Why You Need a Critique Group & The Things It's Taught Me...

Nobody writes a perfect first (or third or fourth) draft. And as much as we all like to think what we create is brilliant, we need honest feedback to improve as writers. I absolutely adore my critique group. We meet monthly and turn in about 50 pages for each session. Everyone is a thriller or mystery writer, but the subgenres vary. Our backgrounds vary too, and everyone brings amazing skills and experiences.

I appreciate the feedback, and the monthly deadlines keep me on track with my writing. I learn as much from the conversations about others' work as I do when they review my submissions.

Here's what I learned from last month's meeting...

Backstory - Sprinkle in the history of the story. Don't do a large data dump of character or biographical information. Spread it through your chapters.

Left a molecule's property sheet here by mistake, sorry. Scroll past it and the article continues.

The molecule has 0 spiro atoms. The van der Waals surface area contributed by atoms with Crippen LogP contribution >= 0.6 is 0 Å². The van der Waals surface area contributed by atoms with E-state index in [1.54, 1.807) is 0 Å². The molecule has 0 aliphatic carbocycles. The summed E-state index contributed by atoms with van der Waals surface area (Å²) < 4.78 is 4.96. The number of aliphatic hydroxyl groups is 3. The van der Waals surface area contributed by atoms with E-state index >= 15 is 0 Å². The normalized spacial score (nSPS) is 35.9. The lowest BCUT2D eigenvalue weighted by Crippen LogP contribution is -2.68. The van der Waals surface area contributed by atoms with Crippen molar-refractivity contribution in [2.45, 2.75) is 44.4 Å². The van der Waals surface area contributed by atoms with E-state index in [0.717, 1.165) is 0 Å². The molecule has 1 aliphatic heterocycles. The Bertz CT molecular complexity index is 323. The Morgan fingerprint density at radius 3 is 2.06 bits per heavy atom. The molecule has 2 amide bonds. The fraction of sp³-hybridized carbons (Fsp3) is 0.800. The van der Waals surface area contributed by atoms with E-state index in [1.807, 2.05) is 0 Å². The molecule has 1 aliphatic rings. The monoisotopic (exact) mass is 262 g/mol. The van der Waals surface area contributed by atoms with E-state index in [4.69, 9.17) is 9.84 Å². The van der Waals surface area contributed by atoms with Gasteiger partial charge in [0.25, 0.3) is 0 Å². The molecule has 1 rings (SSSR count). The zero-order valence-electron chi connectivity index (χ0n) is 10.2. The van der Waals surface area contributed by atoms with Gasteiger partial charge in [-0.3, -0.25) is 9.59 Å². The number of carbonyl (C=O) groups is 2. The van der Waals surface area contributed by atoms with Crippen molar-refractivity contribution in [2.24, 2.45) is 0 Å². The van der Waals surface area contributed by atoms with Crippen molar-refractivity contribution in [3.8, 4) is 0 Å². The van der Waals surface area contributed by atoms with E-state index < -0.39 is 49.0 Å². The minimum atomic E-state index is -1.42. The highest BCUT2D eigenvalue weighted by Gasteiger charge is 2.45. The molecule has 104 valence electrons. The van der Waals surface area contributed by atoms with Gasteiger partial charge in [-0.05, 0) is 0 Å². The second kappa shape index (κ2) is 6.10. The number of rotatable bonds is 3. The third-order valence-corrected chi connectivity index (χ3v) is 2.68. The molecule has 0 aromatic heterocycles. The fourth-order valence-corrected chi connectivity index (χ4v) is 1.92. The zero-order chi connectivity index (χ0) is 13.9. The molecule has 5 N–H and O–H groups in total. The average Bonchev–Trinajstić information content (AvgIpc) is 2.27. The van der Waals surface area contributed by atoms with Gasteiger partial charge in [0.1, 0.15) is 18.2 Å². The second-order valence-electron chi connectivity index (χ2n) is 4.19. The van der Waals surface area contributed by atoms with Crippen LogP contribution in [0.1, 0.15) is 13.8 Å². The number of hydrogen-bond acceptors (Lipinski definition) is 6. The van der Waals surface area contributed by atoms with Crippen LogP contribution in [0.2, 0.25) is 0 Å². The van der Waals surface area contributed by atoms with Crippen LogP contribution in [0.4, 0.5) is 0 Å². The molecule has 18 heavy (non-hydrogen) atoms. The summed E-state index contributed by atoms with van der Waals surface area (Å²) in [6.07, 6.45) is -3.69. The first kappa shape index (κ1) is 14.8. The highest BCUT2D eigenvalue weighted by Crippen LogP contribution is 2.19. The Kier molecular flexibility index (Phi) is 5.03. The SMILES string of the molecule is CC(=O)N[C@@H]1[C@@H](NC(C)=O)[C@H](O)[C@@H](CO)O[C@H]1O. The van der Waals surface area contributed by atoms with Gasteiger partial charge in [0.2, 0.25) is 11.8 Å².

Yawn! - If you're bored, your readers will be too.

Chapter Endings - Avoid ending a chapter with a character going to bed. The reader needs a reason to turn the page and not look for a good stopping point.

Crutch Words - Look for words that you overuse. Use your word processor's search feature to find them. Mine are "in a few minutes," "very," and "just." I have a list now, and I search through the draft when I'm self-editing to get rid of them.

Dashing off - If you use dashes, make sure that they're the em dash and not two hyphens.

Semicolons - Watch your use of semicolons. They can be an indicator that your sentences are too long and wordy.

Cut the Fluff - Get rid of useless words and phrases. It makes your writing tighter. Look at your adjectives. You don't need two or three to describe the same thing.

Jump to It - Use "jumps" to indicate the passage of time. You don't have to account for every minute of your character's life. To fly from New York to Paris, you can move from one scene to the next. You don't have to write about driving to the airport, parking, checking in, buying coffee, and sitting in the lounge, unless it's key to the plot of the story.

What's in a Name - Be consistent with what you call your characters. Don't refer to them by multiple names or titles. It confuses your readers.

Best wishes with your writing. Keep at it. It's work, and it takes a lot to revise and rewrite.